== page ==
Blazers' Ticket Revenue Has More Than Doubled Amid Team's Hot Start
The Trail Blazers are off to a 22-5 start, and in conjunction, the team's ticket revenue has "more than doubled compared to this point last season and single-game ticket prices are increasing as the team continues to rack up wins," according to Allan Brettman of the Portland OREGONIAN. However, the higher revenue has been achieved with a home arena in the Moda Center that "clearly has not been filled to capacity for at least eight of the Blazers' 12 home games this season." The team attributes the unfilled seats "in part to people who buy a ticket and don't show up or, more commonly, to groups that buy a block of tickets and end up with some unused." But the empty seats "also reflect the Blazer's ticket-selling strategy shift, which has coincided with the arrival" last year of team President Chris McGowan. Blazers VP/Ticket Sales & Service Tyler Howell said that the team previously "resorted to later-season, deeply discounted ticket packages or to selling blocks of tickets to secondary market brokers in the quest for the valued 'sellout.'" The altered strategy "is intended to protect season ticket buyers' commitment to a 44-game, regular season home schedule." The "hottest ticket of the season" is the Dec. 28 game against the Heat. About "200 tickets on the upper bowl that the team put up for sale Monday morning were sold within hours." The "average price for a ticket to the Heat game" is $95. The Blazers yesterday morning "took the unusual step on the team website of directing consumers to ticket brokers for Heat tickets as the team's supply is gone." The "lowest-priced ticket" yesterday on StubHub for the Heat game was $128.95 (Portland OREGONIAN, 12/19).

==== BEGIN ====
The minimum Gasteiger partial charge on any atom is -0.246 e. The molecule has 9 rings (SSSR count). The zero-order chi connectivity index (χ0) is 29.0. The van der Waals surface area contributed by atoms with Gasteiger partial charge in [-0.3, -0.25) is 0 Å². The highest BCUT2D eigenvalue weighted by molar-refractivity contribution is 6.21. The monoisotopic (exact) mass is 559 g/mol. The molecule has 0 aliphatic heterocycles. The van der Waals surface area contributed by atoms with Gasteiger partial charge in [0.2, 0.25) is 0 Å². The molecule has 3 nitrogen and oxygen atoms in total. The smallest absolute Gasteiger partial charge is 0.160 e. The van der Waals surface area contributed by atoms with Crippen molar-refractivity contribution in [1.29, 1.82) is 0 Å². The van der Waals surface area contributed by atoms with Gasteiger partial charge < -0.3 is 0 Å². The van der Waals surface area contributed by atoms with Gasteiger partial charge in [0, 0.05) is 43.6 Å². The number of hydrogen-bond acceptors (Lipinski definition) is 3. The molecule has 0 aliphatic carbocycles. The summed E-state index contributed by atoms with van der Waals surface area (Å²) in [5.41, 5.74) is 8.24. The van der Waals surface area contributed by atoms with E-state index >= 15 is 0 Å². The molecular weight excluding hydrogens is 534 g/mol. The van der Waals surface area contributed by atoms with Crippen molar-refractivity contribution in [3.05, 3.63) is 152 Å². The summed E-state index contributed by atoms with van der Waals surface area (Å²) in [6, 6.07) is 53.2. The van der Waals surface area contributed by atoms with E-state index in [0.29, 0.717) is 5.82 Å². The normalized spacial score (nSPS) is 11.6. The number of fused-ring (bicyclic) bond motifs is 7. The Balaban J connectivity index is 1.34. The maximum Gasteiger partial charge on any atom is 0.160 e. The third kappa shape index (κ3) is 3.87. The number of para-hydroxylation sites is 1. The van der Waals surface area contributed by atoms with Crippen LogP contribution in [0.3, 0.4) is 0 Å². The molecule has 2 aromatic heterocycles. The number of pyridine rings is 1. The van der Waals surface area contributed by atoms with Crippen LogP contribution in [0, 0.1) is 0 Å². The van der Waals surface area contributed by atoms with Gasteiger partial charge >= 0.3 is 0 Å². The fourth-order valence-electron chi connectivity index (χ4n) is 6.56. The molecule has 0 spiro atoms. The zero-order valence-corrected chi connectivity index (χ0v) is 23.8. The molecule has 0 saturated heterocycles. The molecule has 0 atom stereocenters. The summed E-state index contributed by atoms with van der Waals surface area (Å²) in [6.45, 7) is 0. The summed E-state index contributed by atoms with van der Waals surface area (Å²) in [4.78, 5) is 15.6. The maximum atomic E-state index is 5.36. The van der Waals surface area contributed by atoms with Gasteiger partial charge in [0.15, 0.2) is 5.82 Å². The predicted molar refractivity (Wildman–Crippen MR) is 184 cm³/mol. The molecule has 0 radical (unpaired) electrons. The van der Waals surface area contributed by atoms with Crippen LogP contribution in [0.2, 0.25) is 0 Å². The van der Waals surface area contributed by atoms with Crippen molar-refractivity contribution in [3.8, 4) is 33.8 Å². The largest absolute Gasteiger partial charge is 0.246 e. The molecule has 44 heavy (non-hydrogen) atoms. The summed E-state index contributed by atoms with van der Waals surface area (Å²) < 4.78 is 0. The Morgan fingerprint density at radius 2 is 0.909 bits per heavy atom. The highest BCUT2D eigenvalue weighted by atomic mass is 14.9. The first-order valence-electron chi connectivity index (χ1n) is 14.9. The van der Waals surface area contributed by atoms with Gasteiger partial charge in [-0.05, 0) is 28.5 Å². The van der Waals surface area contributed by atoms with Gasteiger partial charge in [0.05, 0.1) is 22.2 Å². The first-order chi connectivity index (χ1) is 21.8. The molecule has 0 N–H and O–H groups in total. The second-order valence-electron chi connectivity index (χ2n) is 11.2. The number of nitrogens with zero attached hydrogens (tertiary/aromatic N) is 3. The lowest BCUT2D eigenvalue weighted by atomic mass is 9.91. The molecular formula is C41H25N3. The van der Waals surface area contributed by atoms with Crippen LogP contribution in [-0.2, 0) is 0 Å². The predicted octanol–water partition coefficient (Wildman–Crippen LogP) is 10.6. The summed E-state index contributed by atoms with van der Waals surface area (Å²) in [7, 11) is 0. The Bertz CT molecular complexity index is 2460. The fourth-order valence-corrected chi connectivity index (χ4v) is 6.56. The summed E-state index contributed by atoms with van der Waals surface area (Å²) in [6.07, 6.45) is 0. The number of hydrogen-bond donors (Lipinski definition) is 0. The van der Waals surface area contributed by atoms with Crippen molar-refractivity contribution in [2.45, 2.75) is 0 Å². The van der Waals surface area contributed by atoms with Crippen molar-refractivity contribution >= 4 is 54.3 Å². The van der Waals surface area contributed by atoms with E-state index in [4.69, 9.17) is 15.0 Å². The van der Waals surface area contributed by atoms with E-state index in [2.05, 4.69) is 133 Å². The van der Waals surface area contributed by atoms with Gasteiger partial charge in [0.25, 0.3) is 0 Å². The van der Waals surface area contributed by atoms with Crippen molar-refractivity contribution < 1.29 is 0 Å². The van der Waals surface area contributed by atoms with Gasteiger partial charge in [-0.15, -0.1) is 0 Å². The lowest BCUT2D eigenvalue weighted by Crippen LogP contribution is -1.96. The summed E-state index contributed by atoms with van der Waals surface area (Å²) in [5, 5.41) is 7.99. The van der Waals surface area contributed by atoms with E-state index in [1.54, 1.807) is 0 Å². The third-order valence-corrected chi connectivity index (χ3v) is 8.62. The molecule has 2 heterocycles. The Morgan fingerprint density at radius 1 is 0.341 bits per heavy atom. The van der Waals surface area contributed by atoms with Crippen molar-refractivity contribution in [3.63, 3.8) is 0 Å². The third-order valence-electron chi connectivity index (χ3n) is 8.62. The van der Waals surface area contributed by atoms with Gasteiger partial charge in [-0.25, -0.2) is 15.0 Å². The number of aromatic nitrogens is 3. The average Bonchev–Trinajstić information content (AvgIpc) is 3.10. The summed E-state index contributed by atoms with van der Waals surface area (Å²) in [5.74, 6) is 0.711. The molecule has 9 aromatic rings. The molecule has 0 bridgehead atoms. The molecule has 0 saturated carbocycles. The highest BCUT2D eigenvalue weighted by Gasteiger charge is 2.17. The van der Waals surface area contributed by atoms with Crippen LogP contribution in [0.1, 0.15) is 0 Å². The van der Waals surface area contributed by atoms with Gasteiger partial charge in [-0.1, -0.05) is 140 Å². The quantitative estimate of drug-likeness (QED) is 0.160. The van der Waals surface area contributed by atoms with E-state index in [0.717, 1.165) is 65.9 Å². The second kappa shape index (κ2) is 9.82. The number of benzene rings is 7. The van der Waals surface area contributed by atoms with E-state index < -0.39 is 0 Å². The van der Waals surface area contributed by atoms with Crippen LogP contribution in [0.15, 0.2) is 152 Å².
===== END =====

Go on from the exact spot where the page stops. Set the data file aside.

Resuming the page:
THE SUNS WILL RISE AGAIN: In Phoenix, Bob Young notes the Suns went into their game last night against the Spurs "ranked 28th out of 30 NBA teams in average home attendance, with 14,158 fans per game." That is a "startling 1,274 fewer fans per game than last season." The Suns once "ruled the Valley’s sports landscape." But the "trouble with operating in a saturated market is that once the foothold with fans is lost, it’s difficult to stop sliding." Suns President of Basketball Operations Lon Babby said, "We had to go through a difficult cycle at the end of one era to start another one. It’s like a mourning process. You almost have to go through the grieving" (ARIZONA REPUBLIC, 12/19).